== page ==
Researchers uncover new ways sleep-wake patterns are like clockwork

May 23, 2012

Researchers at New York University and Albert Einstein College of Medicine of Yeshiva University have discovered new ways neurons work together to ease the transition between sleep and wakefulness. Their findings, which appear in the journal Neuron, provide additional insights into sleep-wake patterns and offer methods to explore what may disrupt them.

Their study explored the biological, or circadian, clocks of Drosophila fruit flies, which are commonly used for research in this area. This is because it is relatively easy to find with malfunctioning biological clocks and then to identify the genes underlying the altered behavior. Such studies in have allowed the identification of similar "" in , which function in largely the same manner as they do in a fly's clock.

In the Neuron study, the researchers moved up a level to study how pacemaker clock neurons—which express clock genes—interact with each other. Specifically, they looked at the relationship between master pacemaker neurons, which control the overall pace of the circadian system, and non-master pacemaker neurons, whose role in circadian rhythms has been less clear.

To do so, they examined flies with normally functioning master and non-master clock neurons and compared them with mutant flies in which the signaling of these neurons was either increased or decreased. These comparisons allowed the researchers to isolate the individual roles of these neurons and, in particular, to understand how master and non-master pacemaker neurons work together to control circadian rhythms.

Their results revealed a previously unknown role for non-master pacemaker neurons. Specifically, these neurons employ a neurotransmitter, glutamate, which suppresses signaling of the master pacemaker neurons during the evening. Artificially increasing this suppression by the non-master clock neurons in the morning made it much harder for flies to wake up. So in normal flies, these non-master pacemaker neurons have to stand aside at dawn, allowing the master neurons to fire to wake up the fly. The authors concluded that the balance between signaling of these two groups of clock neurons helps to set the precise time of the transition between and wakefulness.

"Our work shifts the emphasis away from clock genes and starts to address how clock neurons function in a neural network to regulate behavior," explained Justin Blau, an associate professor in NYU's Department of Biology and one of the study's co-authors. "And it shows the importance of studying individual groups of clock , since different subsets can have opposite effects on animal behavior."

"This work helps to elucidate the neurotransmitters and receptors that facilitate communication between specific groups of nerve cells that regulate circadian rhythm," said co-author Myles Akabas, professor of Physiology & Biophysics and of Neuroscience at Albert Einstein College of Medicine. "It demonstrates the power of collaborative interdisciplinary research to address the molecular and cellular basis for behavior."

Explore further: Rising star of brain found to regulate circadian rhythms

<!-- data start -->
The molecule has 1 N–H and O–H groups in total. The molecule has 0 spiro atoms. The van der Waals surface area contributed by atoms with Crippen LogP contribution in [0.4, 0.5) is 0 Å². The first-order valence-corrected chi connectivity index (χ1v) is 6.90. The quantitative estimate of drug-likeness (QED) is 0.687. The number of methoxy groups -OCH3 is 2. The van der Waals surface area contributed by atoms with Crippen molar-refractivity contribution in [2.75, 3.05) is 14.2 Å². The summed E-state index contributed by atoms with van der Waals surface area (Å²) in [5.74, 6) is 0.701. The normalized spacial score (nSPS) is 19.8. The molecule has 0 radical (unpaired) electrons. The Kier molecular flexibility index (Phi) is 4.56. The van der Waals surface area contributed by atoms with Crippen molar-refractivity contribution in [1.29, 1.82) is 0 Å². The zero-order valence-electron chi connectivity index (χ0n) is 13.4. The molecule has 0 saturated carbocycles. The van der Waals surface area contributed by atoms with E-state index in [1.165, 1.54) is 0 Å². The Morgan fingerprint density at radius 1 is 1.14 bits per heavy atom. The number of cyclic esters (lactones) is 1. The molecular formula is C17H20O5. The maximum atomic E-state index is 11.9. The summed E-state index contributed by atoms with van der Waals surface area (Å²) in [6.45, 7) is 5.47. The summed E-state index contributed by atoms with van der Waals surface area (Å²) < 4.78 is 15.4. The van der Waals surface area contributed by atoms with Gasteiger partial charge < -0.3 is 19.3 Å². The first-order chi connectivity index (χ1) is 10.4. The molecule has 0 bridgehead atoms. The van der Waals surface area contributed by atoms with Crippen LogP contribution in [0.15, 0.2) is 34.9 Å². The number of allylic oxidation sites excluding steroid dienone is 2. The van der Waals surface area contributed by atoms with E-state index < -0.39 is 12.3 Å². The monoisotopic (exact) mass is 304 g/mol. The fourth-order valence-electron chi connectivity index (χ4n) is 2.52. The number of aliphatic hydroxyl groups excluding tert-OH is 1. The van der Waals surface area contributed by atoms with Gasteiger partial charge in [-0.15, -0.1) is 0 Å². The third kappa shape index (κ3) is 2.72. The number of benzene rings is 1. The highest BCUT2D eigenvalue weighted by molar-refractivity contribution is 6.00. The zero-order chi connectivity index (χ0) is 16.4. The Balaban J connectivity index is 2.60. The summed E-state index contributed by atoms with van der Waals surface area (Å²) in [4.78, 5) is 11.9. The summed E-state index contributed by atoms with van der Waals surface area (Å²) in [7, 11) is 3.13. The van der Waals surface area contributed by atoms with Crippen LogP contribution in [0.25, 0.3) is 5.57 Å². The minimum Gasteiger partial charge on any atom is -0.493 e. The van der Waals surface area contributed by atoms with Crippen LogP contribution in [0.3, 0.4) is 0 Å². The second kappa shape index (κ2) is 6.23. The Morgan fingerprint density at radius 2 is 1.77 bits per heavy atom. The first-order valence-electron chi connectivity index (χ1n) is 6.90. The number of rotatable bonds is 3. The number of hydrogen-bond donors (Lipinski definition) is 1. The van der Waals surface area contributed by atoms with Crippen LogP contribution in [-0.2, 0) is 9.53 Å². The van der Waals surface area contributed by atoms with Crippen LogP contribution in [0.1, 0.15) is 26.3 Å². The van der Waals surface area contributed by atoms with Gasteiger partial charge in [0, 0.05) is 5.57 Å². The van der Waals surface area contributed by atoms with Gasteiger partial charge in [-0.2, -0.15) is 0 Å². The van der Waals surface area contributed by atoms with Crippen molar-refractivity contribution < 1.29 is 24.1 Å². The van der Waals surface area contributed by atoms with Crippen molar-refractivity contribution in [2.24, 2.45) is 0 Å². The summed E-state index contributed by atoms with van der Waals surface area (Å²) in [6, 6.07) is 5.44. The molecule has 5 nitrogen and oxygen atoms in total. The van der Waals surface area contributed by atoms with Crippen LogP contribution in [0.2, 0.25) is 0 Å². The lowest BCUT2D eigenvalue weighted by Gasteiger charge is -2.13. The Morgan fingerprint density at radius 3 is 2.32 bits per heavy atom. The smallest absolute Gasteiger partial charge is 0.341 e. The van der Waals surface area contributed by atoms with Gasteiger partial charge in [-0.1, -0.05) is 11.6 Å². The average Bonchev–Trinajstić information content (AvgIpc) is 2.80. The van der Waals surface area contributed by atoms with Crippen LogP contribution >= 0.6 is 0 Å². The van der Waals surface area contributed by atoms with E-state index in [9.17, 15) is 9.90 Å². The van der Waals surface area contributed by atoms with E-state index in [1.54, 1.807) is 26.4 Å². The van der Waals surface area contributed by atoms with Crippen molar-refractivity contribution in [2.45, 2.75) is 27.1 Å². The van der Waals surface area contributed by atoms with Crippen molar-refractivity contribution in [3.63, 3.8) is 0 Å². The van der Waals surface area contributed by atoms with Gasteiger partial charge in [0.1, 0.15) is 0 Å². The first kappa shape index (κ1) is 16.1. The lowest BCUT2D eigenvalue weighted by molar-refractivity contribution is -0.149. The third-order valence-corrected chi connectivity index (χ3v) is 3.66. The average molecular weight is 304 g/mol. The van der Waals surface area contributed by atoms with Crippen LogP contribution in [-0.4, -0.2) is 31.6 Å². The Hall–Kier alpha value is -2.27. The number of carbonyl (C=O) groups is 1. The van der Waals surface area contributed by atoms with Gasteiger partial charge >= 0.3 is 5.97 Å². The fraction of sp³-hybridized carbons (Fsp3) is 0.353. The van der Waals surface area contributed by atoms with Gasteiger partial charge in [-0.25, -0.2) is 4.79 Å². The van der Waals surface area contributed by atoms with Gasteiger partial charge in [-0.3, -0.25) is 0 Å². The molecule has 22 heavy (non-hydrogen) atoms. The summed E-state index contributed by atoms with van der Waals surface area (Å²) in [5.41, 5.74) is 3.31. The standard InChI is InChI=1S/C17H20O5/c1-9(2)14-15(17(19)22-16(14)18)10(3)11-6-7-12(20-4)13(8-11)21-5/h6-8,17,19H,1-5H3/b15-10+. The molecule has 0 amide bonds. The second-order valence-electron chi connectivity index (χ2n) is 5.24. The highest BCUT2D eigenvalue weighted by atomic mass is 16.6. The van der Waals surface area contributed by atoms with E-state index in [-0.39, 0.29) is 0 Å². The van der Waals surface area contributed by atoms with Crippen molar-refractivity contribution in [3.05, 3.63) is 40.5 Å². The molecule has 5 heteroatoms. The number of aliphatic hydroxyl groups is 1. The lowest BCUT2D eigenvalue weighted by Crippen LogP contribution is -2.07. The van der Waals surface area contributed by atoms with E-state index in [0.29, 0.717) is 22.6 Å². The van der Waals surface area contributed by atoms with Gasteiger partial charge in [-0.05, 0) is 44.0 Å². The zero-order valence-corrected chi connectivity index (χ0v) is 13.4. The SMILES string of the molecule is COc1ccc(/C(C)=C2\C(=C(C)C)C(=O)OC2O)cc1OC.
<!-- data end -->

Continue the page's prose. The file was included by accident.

Related Stories

Rising star of brain found to regulate circadian rhythms

April 14, 2011
The circadian system that controls normal sleep patterns is regulated by a group of glial brain cells called astrocytes, according to a study published online on April 14th in Current Biology, a Cell Press publication. Neuroscientists ...

Molecular path from internal clock to cells controlling rest and activity revealed in new study

February 7, 2012
(PhysOrg.com) -- The molecular pathway that carries time-of-day signals from the body's internal clock to ultimately guide daily behavior is like a black box, says Amita Sehgal, PhD, the John Herr Musser Professor of Neuroscience ...

Recommended for you

Researchers create tool to measure, control protein aggregation

October 22, 2017
A common thread ties seemingly unlinked disorders like Alzheimer's disease and type II diabetes together. This thread is known as protein aggregation and happens when proteins clump together. These complexes are a hallmark ...

Want to control your dreams? Here's how

October 19, 2017
New research at the University of Adelaide has found that a specific combination of techniques will increase people's chances of having lucid dreams, in which the dreamer is aware they're dreaming while it's still happening ...

Researchers find shifting relationship between flexibility, modularity in the brain

October 19, 2017
A new study by Rice University researchers takes a step toward what they see as key to the advance of neuroscience: a better understanding of the relationship between the brain's flexibility and its modularity.

Brain training can improve our understanding of speech in noisy places

October 19, 2017
For many people with hearing challenges, trying to follow a conversation in a crowded restaurant or other noisy venue is a major struggle, even with hearing aids. Now researchers reporting in Current Biology on October 19th ...

Investigating the most common genetic contributor to Parkinson's disease

October 19, 2017
LRRK2 gene mutations are the most common genetic cause of Parkinson's disease (PD), but the normal physiological role of this gene in the brain remains unclear. In a paper published in Neuron, Brigham and Women's Hospital ...

New procedure enables cultivation of human brain sections in the petri dish

October 19, 2017
Researchers at the University of Tübingen have become the first to keep human brain tissue alive outside the body for several weeks. The researchers, headed by Dr. Niklas Schwarz, Dr. Henner Koch and Dr. Thomas Wuttke at ...

0 comments

Please sign in to add a comment. Registration is free, and takes less than a minute. Read more

Click here to reset your password.
Sign in to get notified via email when new comments are made.